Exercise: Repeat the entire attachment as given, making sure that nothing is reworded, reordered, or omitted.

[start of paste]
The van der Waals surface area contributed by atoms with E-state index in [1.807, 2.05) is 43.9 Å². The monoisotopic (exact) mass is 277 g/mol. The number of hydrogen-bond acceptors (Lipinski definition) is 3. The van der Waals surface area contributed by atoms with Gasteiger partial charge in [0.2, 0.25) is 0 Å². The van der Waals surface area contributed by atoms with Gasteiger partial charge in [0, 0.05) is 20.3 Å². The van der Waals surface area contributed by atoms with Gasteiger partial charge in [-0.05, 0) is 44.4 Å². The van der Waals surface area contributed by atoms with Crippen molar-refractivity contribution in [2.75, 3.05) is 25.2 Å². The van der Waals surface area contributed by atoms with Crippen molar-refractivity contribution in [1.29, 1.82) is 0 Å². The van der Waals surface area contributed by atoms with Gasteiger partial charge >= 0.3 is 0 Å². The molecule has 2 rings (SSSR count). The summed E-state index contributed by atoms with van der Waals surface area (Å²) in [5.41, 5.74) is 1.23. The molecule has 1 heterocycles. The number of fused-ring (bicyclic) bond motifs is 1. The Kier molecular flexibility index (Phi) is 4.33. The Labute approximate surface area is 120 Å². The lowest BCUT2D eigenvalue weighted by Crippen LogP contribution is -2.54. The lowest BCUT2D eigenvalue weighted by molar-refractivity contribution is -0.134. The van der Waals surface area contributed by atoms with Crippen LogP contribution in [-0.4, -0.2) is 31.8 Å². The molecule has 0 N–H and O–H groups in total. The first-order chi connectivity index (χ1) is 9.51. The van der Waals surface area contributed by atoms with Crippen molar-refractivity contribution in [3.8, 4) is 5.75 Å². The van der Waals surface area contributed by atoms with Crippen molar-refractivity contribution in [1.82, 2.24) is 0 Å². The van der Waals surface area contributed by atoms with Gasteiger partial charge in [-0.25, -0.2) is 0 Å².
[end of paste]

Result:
The van der Waals surface area contributed by atoms with E-state index in [1.807, 2.05) is 43.9 Å². The monoisotopic (exact) mass is 277 g/mol. The number of hydrogen-bond acceptors (Lipinski definition) is 3. The van der Waals surface area contributed by atoms with Gasteiger partial charge in [0.2, 0.25) is 0 Å². The van der Waals surface area contributed by atoms with Gasteiger partial charge in [0, 0.05) is 20.3 Å². The van der Waals surface area contributed by atoms with Gasteiger partial charge in [-0.05, 0) is 44.4 Å². The van der Waals surface area contributed by atoms with Crippen molar-refractivity contribution in [2.75, 3.05) is 25.2 Å². The van der Waals surface area contributed by atoms with Crippen molar-refractivity contribution in [1.29, 1.82) is 0 Å². The van der Waals surface area contributed by atoms with Gasteiger partial charge >= 0.3 is 0 Å². The molecule has 2 rings (SSSR count). The summed E-state index contributed by atoms with van der Waals surface area (Å²) in [5.41, 5.74) is 1.23. The molecule has 1 heterocycles. The number of fused-ring (bicyclic) bond motifs is 1. The Kier molecular flexibility index (Phi) is 4.33. The Labute approximate surface area is 120 Å². The lowest BCUT2D eigenvalue weighted by Crippen LogP contribution is -2.54. The lowest BCUT2D eigenvalue weighted by molar-refractivity contribution is -0.134. The van der Waals surface area contributed by atoms with Crippen LogP contribution in [-0.4, -0.2) is 31.8 Å². The molecule has 0 N–H and O–H groups in total. The first-order chi connectivity index (χ1) is 9.51. The van der Waals surface area contributed by atoms with Crippen molar-refractivity contribution in [3.8, 4) is 5.75 Å². The van der Waals surface area contributed by atoms with Crippen molar-refractivity contribution in [1.82, 2.24) is 0 Å². The van der Waals surface area contributed by atoms with Gasteiger partial charge in [-0.25, -0.2) is 0 Å².